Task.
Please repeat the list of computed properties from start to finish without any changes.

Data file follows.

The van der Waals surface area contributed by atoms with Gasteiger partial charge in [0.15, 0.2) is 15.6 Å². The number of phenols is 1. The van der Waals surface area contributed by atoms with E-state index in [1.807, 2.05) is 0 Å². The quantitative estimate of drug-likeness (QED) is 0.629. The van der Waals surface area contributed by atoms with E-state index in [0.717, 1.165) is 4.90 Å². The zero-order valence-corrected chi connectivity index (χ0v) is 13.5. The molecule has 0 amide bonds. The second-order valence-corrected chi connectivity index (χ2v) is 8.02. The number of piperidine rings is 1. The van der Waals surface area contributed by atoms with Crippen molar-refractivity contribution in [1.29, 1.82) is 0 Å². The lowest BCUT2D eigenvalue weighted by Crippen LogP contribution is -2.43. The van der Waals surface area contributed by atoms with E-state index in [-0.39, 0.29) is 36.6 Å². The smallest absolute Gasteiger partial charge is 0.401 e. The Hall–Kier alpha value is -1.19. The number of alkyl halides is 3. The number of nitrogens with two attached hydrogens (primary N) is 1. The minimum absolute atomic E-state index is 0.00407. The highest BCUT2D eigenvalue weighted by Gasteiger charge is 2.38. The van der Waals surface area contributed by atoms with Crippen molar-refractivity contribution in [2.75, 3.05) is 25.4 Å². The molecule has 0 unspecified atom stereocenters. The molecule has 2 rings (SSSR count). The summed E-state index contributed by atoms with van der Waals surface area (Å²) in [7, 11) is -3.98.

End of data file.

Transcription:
The van der Waals surface area contributed by atoms with Gasteiger partial charge in [0.15, 0.2) is 15.6 Å². The number of phenols is 1. The van der Waals surface area contributed by atoms with E-state index in [1.807, 2.05) is 0 Å². The quantitative estimate of drug-likeness (QED) is 0.629. The van der Waals surface area contributed by atoms with E-state index in [0.717, 1.165) is 4.90 Å². The zero-order valence-corrected chi connectivity index (χ0v) is 13.5. The molecule has 0 amide bonds. The second-order valence-corrected chi connectivity index (χ2v) is 8.02. The number of piperidine rings is 1. The van der Waals surface area contributed by atoms with Crippen molar-refractivity contribution in [1.29, 1.82) is 0 Å². The lowest BCUT2D eigenvalue weighted by Crippen LogP contribution is -2.43. The van der Waals surface area contributed by atoms with E-state index in [-0.39, 0.29) is 36.6 Å². The smallest absolute Gasteiger partial charge is 0.401 e. The Hall–Kier alpha value is -1.19. The number of alkyl halides is 3. The number of nitrogens with two attached hydrogens (primary N) is 1. The minimum absolute atomic E-state index is 0.00407. The highest BCUT2D eigenvalue weighted by Gasteiger charge is 2.38. The van der Waals surface area contributed by atoms with Crippen molar-refractivity contribution in [2.75, 3.05) is 25.4 Å². The molecule has 0 unspecified atom stereocenters. The molecule has 2 rings (SSSR count). The summed E-state index contributed by atoms with van der Waals surface area (Å²) in [7, 11) is -3.98.